A bishop may displease the archbishop and lose his position. He may be caught performing egregiously impious acts by the peasants, in which case Macedonian tradition dictates he be dragged out of the church and into the village square, forcibly dry-shaved, and then divested in a literal and violent fashion; his vestments would be literally ripped off by the angry mob. The bishop may annoy the secular authorities, which may lop off his head, burn him alive, or simply have him removed by either the archbishop or the peasants (depending on how badly he annoyed the authorities). A bishop therefore has to be very careful not to egregiously annoy at least three power centers and strike a careful balance between them. By contrast, a high financier or rich merchant needs only please one center: the framework controller (sovereign). The age of “too big to fail” means that companies no longer need to please their customers. All they have to be is in with the “it crowd.”
So, the question here arises: Why use the term Cathedral to refer to an entity which is very obviously a bazaar, or a king’s court full of flattering courtiers (they’re the same thing)? Why go to all the trouble of trying to prove that something is decentralized when it very obviously orbits a center and we can very easily deduce this center, not only because of gravitational waves in the accretion disk (market movements in the bazaar) but also because it is plainly written in black-and-white in the bazaar’s charter?
The two reasons I can think of are the following:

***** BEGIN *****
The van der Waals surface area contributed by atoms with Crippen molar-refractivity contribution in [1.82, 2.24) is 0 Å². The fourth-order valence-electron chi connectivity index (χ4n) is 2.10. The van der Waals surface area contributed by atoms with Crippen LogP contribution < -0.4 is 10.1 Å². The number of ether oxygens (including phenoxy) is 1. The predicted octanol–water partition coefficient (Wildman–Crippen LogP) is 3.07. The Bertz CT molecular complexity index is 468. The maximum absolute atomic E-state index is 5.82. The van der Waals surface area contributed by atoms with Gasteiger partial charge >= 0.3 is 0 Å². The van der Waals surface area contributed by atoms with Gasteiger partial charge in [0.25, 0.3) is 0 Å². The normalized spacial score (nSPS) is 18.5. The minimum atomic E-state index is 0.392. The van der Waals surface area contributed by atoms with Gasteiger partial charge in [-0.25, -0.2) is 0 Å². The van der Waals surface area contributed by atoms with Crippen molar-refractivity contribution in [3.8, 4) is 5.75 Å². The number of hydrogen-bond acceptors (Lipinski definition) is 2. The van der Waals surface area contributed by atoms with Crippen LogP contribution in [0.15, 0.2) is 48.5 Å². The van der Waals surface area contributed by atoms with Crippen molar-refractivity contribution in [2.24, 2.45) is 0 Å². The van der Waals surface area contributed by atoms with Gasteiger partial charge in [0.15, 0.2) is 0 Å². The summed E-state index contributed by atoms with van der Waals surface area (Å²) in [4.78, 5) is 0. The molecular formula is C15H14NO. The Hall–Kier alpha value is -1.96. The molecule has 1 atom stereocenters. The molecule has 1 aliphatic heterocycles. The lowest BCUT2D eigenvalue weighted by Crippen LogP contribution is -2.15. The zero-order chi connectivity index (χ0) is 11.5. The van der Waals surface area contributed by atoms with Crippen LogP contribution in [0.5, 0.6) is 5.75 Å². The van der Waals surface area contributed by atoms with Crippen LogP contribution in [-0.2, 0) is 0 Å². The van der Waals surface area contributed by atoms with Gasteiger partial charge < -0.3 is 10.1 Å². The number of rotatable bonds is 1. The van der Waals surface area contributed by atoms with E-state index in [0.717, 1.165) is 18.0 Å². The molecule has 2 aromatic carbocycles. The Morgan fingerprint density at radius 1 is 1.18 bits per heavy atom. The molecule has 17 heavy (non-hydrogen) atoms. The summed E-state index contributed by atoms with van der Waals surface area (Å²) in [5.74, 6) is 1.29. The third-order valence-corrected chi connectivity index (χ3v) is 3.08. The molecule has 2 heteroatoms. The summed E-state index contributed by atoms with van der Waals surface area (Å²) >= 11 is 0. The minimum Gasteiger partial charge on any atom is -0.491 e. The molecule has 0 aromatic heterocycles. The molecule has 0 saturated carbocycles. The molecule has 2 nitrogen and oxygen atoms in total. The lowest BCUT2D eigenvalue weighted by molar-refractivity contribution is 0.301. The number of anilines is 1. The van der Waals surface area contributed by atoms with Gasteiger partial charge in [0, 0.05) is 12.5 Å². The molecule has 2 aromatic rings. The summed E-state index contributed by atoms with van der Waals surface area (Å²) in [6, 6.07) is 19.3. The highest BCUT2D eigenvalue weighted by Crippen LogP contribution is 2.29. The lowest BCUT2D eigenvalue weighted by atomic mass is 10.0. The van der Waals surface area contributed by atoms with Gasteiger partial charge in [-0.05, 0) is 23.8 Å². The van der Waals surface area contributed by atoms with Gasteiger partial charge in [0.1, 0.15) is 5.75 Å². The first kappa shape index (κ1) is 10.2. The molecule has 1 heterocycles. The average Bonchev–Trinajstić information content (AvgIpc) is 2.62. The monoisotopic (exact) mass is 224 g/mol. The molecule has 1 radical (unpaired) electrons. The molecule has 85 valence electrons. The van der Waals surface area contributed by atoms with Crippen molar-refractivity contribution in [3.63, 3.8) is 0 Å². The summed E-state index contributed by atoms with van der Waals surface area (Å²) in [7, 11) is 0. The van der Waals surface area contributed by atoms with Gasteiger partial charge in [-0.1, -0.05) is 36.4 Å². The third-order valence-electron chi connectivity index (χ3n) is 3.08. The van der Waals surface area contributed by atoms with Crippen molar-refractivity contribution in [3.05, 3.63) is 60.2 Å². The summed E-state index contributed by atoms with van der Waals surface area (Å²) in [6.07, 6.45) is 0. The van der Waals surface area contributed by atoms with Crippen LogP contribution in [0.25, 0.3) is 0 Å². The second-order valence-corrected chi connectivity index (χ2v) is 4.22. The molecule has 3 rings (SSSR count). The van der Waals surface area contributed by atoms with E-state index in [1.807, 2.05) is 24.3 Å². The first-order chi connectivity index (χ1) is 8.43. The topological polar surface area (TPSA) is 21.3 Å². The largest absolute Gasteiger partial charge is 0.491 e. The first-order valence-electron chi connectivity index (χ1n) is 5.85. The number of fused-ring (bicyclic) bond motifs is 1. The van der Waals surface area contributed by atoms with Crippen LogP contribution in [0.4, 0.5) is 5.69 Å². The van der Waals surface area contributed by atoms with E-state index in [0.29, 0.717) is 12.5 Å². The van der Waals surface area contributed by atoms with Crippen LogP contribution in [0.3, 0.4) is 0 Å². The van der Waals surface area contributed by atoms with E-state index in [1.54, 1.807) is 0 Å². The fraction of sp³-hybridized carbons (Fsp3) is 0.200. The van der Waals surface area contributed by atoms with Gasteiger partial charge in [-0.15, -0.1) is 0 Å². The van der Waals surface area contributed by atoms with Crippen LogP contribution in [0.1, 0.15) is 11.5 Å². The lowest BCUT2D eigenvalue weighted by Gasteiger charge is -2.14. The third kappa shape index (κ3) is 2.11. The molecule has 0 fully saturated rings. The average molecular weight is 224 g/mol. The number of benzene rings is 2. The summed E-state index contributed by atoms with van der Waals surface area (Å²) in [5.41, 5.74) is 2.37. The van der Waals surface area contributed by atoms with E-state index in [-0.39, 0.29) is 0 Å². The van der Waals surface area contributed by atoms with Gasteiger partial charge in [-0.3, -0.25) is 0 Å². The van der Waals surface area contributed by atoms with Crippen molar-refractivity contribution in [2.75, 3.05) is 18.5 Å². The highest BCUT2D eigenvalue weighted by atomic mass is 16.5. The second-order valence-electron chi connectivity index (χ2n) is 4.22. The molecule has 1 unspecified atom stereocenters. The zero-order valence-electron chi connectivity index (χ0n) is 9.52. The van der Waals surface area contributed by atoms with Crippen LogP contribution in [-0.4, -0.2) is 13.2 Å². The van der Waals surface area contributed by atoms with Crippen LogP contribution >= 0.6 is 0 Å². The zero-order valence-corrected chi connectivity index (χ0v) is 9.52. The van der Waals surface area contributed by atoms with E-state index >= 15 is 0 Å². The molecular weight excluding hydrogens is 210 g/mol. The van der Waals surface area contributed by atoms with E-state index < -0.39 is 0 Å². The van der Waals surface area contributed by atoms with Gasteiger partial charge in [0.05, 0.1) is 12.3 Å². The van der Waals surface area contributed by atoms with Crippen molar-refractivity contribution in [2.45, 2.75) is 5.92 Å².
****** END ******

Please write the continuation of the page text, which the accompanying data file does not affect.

- Moldbug is just another dumb libertarian who believes in spontaneous order, in which case his philosophy is dangerous nonsense because it’s filled with half-truths, trying to jam Italian elite theory into libertariansim’s crooked framework.
- Moldbug is deliberately obscuring the nature, composition, and existence of the center for reasons known to himself, in which case his philosophy is engineered dangerous nonsense.
Personally, I think that option 2 is likelier, given the man’s familial pedigree of service to the nastiest bits of the US government. It’d also do him and his friends in Silicon Valley, as well as their patrons in the US government, well to conceal the center around which the bazaar-constellation orbits. Like the devil, they too would like to convince the world that they do not exist, or at least that they really are as powerless as the drab, balding customs officer who could ruin the merchants with a snap of his fingers. Or maybe he really believes the libertarian bullshit, as do a majority of the people in Information Technology; I wouldn’t be surprised if the bosses and employees of Silicon Valley’s gigacorporations really do think they’re courageous entrepreneurs bringing about whatever Randian fantasy, even as they survive on defense/intel contracts and direct government subsidies.
These misconceptions all stem from a very wrongheaded idea about markets and commerce — that somehow they arise “spontaneously” and are not top-down. In reality, there is no such thing as a non-palace economy, as all commercial or productive activities depend on the framework and infrastructure which can only be provided by the sovereign to a degree that liberal economic ideology is loath to admit. Far more than the simple peasant, the high financier and wealthy merchant depend on the king’s whims, his money, his standards, his soldiers and policemen, his courts, his roads, his economic power as a guarantor of their solvency, and his diplomatic clout insofar as they trade abroad. For the most part, they don’t mind this, and in this day and age, where the personnel staffing and running the financial and commercial concerns are the same people as the personnel staffing the sovereign, the state is more or less run for their own benefit. In other words, it is a kind of sovereign corporation of unclear ownership and control — just like Moldy wants it.